5-9 September 2011
Austrian Academy of Sciences, Vienna
Europe/Vienna timezone
Thanks to all participants and have a good and safe trip home!

Improved positron loading for antihydrogen research

6 Sep 2011, 16:45
2h 5m
Aula (Austrian Academy of Sciences, Vienna)


Austrian Academy of Sciences, Vienna

Sonnenfelsgasse 19 1010 Vienna Austria
Poster Antihydrogen Poster Session


Daniel Fitzakerley (York University)


Positrons ($e^+$) for ATRAP antihydrogen studies are provided by a Surko-style room-temperature Penning trap with $N_2$ buffer gas. ($e^+$) emitted in radioactive decay of $^{22}$Na are thermalized in a solid neon moderator. A short section of magnetic guide steers the $e^+$ to the axis of the Penning trap where interactions with $N_2$ molecules cool them into the bottom of the well where a rotating electric field compresses the accumulating cloud of $e^+$. $e^+$ are accumulated for approximately 30 s then accelerated by an electric field and launched into a magnetic guide that maneuvers the $e^+$ through a 15 degree bend and 5m of vacuum tube to a point 2m above the cryogenic Penning trap. The $e^+$ are mostly guided down the last 2m of the vacuum tube by the fringing field of the superconducting solenoid which houses the cryogenic Penning trap for antihydrogen research. The fringing field also radially compresses the $e^+$ so that they may pass through a 1.5mm diameter pumping restriction necessary to maintain the ultrahigh vacuum required for long term antimatter storage in the Penning trap. A barrier voltage is momentarily pulsed down to allow the $e^+$ into the Penning trap where collisions with electrons and synchrotron radiation rapidly cool the $e^+$. Additional accumulations are launched, guided and loaded into the cryogenic Penning trap to achieve the high numbers of $e^+$ required for antihydrogen experiments or lepton studies. Large number of $e^+$ (> $ 1x10^9$) can be loaded into the cryogenic Penning trap at a rate over $10^4 e^+$/s/mCi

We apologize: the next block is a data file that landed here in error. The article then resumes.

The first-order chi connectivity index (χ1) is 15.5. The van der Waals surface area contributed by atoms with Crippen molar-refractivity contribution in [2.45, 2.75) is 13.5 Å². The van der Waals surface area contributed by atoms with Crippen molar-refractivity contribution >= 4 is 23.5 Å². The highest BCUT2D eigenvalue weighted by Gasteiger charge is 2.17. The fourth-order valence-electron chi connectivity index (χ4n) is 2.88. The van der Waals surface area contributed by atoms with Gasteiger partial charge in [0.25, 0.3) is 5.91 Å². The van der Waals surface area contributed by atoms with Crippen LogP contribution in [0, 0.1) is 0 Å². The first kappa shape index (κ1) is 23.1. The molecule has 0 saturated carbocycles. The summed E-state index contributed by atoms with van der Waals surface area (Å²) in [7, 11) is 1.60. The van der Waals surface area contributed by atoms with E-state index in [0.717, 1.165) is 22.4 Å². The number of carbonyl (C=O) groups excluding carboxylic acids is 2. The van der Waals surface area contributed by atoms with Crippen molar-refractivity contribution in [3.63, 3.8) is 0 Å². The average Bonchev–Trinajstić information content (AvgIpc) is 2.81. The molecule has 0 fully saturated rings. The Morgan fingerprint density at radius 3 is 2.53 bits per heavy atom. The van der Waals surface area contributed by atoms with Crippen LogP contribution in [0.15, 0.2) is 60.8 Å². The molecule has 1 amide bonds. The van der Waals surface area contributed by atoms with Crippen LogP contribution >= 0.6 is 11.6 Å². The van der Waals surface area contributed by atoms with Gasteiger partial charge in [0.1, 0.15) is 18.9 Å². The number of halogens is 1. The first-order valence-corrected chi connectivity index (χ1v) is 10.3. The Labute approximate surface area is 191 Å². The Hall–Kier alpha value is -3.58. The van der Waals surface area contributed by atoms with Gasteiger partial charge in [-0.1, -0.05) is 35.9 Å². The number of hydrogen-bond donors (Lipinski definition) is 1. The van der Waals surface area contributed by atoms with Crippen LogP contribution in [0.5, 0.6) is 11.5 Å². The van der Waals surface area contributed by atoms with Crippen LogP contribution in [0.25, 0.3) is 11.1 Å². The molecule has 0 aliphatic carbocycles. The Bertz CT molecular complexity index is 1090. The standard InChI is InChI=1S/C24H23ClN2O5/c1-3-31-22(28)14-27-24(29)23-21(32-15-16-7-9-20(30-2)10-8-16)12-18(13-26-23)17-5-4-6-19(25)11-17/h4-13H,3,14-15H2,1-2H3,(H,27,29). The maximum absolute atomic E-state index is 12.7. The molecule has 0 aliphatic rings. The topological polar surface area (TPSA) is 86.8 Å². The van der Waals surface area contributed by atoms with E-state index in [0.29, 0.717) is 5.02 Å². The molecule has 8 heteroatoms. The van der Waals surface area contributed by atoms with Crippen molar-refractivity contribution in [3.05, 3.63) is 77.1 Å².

Primary author

Daniel Fitzakerley (York University)


A. Mullers (Johannes Gutenberg Universitat and Helmholtz Institut Mainz) C.H. Storry (York University) D. Comeau (York University) D. Grzonka (Forschungszentrum Jülich, IKP) E.A. Hessels (York University) G. Gabrielse (Harvard University) J. Walz (Johannes Gutenberg Universitat and Helmholtz Institut Mainz) J.S. Borbely (York University) M. Weel (York University) M.C. George (York University) P. Richerme (Harvard University) R. Kalra (Harvard University) R. McConnell (Harvard University) T. Sefzick (Forschungszentrum Jülich, IKP) W. Oelert (Forschungszentrum Jülich, IKP) W.S. Kolthammer (Harvard University)

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